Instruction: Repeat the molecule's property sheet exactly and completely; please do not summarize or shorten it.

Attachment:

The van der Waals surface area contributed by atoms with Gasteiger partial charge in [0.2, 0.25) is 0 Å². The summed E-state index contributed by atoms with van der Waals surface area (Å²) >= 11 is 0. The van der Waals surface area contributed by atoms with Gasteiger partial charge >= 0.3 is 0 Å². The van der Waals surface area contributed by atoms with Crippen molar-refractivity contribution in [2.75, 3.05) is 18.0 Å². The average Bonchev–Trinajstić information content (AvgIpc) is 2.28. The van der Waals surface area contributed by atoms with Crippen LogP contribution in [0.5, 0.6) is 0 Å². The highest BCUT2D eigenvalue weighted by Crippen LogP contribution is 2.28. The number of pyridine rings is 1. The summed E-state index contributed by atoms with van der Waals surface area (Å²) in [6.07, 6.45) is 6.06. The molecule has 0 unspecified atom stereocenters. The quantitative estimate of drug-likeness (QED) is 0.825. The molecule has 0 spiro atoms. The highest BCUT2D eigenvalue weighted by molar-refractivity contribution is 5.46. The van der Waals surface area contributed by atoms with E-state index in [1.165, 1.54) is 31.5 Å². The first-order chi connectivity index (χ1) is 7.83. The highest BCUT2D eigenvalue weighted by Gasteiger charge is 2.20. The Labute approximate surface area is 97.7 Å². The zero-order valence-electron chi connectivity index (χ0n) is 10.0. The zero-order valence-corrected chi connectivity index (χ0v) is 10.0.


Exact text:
The van der Waals surface area contributed by atoms with Gasteiger partial charge in [0.2, 0.25) is 0 Å². The summed E-state index contributed by atoms with van der Waals surface area (Å²) >= 11 is 0. The van der Waals surface area contributed by atoms with Gasteiger partial charge >= 0.3 is 0 Å². The van der Waals surface area contributed by atoms with Crippen molar-refractivity contribution in [2.75, 3.05) is 18.0 Å². The average Bonchev–Trinajstić information content (AvgIpc) is 2.28. The van der Waals surface area contributed by atoms with Crippen LogP contribution in [0.5, 0.6) is 0 Å². The highest BCUT2D eigenvalue weighted by Crippen LogP contribution is 2.28. The number of pyridine rings is 1. The summed E-state index contributed by atoms with van der Waals surface area (Å²) in [6.07, 6.45) is 6.06. The molecule has 0 unspecified atom stereocenters. The quantitative estimate of drug-likeness (QED) is 0.825. The molecule has 0 spiro atoms. The highest BCUT2D eigenvalue weighted by molar-refractivity contribution is 5.46. The van der Waals surface area contributed by atoms with E-state index in [1.165, 1.54) is 31.5 Å². The first-order chi connectivity index (χ1) is 7.83. The highest BCUT2D eigenvalue weighted by Gasteiger charge is 2.20. The Labute approximate surface area is 97.7 Å². The zero-order valence-electron chi connectivity index (χ0n) is 10.0. The zero-order valence-corrected chi connectivity index (χ0v) is 10.0.